[table caption=”Table of Possible Routes with Impossible Exceptions” width=”600″ colwidth=”50|50|300|300|300

” colalign=”left|left|left|left|left”]

Total Choices,Total Routes, Good and Convenient, Good but Inconvenient Routes, Impossible Routes

2, 72, 40 (55.56%), 56 (77.78%), 16 (22.22%)

3, 504, 160 (31.75%), 304 (60.32%), 200 (39.68%)

4, 3024, 496 (16.40%), 1400 (46.30%), 1624 (53.70%)

5, 15120, 1208 (7.99%), 5328 (35.24%), 9792 (64.76%)

6, 60480, 2240 (3.70%), 16032 (26.51%), 44348 (73.33%)

7, 181440, 2984 (1.64%), 35328 (19.5%), 146112 (80.53%)

8, 362880, 2384 (.66%), 49536 (13.65%), 313344 (86.35%)

9, 362880, 784 (.22%), 32256 (8.89%), 330624 (90.11%)

[/table]

http://www.stef.be/dev/javascript/patternlock/

But it gets more complicated than that. You CAN go from 1 to 9 if 5 is selected. So I added exceptions to our algorithm that tests for our impossible routes and then checks the preceding string to see if the dot that would allow the formally impossible string is present. So if the route were “52197”. We would see the “19” and then check the digits before that, since their is a “5” in “52” this route is actually possible. Here are the numbers after adding the new logic.

[table caption=”Table of Possible Next Choices” width=”600″ colwidth=”50|50|300|300|300

” colalign=”left|left|left|left|left”]

Total Choices,Total Routes, Good and Convenient, Good but Inconvenient Routes, Impossible Routes

ALL, 986400, 46128 (4.68%), 389203 (39.46%), 596912 (60.51%)

2, 72,40 (55.56%),56 (77.78%), 16 (22.22%)

3, 504,176 (34.92%),320 (63.49%), 184 (36.51%)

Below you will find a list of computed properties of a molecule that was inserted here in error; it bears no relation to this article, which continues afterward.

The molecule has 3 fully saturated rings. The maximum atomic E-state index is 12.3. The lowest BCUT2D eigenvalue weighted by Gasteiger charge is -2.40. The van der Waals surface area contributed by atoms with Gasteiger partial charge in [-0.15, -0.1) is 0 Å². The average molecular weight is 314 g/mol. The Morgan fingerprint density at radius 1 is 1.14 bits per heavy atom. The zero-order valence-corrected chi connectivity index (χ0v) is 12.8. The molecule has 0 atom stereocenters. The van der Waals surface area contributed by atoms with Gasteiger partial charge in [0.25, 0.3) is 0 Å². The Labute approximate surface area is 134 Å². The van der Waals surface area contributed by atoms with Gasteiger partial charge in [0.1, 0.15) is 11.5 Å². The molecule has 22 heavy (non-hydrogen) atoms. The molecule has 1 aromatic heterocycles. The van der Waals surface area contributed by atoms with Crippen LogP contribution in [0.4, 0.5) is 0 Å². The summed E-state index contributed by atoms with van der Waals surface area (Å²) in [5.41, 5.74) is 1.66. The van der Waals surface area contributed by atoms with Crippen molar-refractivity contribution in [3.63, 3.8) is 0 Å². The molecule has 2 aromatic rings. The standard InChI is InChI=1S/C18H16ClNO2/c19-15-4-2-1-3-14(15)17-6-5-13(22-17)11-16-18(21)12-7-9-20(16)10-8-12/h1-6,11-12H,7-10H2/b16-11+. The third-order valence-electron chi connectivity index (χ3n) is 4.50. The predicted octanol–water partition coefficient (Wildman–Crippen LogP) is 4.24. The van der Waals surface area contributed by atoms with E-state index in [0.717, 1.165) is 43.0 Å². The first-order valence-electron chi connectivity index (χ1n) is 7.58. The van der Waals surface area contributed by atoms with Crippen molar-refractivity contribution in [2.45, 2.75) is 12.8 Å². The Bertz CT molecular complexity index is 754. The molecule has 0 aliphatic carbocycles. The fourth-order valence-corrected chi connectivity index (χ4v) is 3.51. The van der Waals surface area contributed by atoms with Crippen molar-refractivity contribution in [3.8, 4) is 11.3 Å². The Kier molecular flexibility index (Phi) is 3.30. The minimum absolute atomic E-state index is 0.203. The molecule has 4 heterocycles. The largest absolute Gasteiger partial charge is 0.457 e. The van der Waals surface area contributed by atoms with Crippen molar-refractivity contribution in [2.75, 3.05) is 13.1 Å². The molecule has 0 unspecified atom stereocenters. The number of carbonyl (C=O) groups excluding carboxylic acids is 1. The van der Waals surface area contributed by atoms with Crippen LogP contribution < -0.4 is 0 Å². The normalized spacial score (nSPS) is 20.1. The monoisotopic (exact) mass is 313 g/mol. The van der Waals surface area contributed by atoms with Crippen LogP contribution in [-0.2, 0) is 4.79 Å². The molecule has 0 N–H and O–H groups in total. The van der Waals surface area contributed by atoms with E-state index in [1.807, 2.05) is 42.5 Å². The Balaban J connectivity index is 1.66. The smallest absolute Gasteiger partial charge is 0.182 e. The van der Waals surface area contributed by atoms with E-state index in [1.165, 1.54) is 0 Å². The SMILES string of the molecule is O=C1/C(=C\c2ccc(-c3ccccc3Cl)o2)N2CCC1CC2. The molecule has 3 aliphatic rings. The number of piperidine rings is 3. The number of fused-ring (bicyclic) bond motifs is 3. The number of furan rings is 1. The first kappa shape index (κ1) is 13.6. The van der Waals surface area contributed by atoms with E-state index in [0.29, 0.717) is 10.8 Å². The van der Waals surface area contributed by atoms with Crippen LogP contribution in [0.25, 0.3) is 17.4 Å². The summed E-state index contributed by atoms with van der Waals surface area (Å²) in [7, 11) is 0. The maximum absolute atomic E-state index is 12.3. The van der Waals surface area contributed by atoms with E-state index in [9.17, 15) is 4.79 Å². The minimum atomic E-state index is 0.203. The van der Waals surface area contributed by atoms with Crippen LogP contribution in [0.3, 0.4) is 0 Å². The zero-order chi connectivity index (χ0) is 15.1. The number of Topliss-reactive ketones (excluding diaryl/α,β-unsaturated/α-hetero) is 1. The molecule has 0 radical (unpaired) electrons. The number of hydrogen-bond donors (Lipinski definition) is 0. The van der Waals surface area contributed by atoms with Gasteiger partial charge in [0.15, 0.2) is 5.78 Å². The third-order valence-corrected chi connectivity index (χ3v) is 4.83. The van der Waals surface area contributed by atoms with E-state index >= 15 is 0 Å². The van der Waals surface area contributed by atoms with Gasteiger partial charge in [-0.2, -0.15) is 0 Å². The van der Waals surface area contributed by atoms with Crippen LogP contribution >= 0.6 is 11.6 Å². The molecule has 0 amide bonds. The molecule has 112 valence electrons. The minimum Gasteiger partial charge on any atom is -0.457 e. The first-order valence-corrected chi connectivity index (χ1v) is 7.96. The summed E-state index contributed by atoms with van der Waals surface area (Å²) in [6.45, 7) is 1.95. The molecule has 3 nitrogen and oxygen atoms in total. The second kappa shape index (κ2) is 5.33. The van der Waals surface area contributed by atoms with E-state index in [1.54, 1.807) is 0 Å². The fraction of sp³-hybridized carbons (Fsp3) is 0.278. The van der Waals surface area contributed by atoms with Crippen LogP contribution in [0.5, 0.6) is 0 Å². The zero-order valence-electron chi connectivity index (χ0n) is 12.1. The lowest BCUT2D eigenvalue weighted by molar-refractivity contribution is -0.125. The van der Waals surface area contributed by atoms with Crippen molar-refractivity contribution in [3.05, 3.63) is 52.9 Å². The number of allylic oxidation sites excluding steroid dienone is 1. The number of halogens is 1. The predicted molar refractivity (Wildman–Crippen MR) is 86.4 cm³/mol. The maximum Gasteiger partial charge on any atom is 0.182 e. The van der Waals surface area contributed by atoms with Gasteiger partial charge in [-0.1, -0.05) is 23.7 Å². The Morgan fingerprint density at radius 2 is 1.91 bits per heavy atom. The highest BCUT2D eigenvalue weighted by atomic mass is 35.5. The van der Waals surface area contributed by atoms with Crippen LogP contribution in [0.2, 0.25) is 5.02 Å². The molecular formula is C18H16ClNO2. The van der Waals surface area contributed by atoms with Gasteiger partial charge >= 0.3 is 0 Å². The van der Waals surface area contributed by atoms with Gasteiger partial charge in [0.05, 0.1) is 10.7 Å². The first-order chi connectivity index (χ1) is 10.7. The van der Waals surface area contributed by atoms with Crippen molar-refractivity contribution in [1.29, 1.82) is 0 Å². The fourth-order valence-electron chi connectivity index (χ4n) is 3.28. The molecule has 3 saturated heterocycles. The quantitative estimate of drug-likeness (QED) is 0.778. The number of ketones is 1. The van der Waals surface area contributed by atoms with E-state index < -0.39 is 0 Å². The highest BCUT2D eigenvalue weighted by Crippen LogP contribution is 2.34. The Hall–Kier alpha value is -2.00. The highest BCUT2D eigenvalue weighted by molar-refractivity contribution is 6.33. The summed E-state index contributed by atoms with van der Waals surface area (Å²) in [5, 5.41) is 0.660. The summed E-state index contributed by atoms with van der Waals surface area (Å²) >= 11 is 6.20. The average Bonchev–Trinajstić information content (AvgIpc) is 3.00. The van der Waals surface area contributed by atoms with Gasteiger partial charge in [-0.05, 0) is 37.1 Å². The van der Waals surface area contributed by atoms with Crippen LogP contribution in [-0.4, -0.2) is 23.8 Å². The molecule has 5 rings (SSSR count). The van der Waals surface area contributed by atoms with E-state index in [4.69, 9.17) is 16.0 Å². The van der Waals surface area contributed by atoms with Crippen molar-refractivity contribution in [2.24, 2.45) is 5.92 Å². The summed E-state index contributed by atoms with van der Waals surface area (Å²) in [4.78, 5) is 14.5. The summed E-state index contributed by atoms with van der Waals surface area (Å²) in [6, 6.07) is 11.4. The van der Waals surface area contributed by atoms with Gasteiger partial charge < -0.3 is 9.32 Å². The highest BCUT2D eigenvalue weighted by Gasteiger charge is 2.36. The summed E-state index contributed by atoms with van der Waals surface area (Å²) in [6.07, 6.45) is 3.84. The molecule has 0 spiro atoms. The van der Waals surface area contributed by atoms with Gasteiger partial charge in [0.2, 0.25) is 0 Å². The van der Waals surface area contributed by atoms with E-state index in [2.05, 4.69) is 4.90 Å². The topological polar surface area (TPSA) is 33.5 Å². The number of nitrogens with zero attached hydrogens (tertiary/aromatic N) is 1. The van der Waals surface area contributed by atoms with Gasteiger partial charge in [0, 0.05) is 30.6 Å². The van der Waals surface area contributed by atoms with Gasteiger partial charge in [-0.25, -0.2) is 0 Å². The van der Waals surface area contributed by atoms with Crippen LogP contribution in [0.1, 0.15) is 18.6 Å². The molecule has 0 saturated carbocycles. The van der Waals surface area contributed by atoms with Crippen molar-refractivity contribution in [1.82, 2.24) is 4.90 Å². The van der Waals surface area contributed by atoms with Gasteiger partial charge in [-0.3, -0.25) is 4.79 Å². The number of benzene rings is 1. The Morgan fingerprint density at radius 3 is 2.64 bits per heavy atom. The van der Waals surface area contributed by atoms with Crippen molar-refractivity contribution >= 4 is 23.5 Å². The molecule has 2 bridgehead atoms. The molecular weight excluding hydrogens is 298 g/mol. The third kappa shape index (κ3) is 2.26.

4, 3024,648 (21.43%),1624 (53.7%), 1400 (46.30%)

5, 15120,2040 (13.49%),7152 (47.3%), 7968 (52.7%)

6, 60480,5248 (8.68%),26016 (43.02%), 34464 (56.98%)

7, 181440,10448 (5.76%),72912 (40.19%), 108528 (59.81%)

8, 362880,15168 (4.18%),140704 (38.77%), 222176 (61.23%)

9, 362880,12360 (3.41%),140704 (38.77%), 222176 (61.23%)

[/table]

Conclusion

We find that we have less than 5% of the 986,400 dot patterns are in the subset of Good and Convenient, which is over 46,128 routes. Most phones will only give you 5 tries per 30 seconds so it would take over 64 hours to get through every permutation. To get through all Good but Inconvenient Routes it would take over 540 hours, which is a little less than 22 days.

So, although this is not anywhere close to a game changer, I suspect that this problem will end up being similar to passwords. For instance, although their are 8,153,726,976 possible 5 character passwords using 96 characters, the vast majority of them will be common ones like “12345”, “god” and “monkey”.

I suspect that we will find something similar with pattern swiping. For instance, most right handed people probably start with dot 1 because that is where the thumb is when you pick it up with your right hand. Left handed people will probably have the same tendancy with dot 3. Also, their will also probably be some motions that I did not capture in the inconvenient subsets I defined above.

I also suspect that most people will have a tendency to use a set number of dots, I don’t know what that it, but 4 or 5 seems like something that is convenient and long enough to make someone feel good about setting the swipe password.

Here soon, I will put up a swipe checker and collect data from people for a few months to see what we find.

The code can be accessed here https://github.com/Austio/DotPattern

mbuicelly says

I like it

Risha says

Interesting article. Looking for the actual results listing of good and convenient route possibilities for 4 and 5 choices. Can you help?

Austin Story says

Hey Risha, the code for this is available here. https://github.com/Austio/DotPattern/blob/master/pattern.rb To determine that you would just load up the Pattern and do a Pattern.work(4) or Pattern.work(5)

It was written 3 years ago and i was going through a Domain Driven Design phase at that time so it is pretty comprehensible and well commented on the thoughts for each method (which is something i generally don’t think about old code of mine).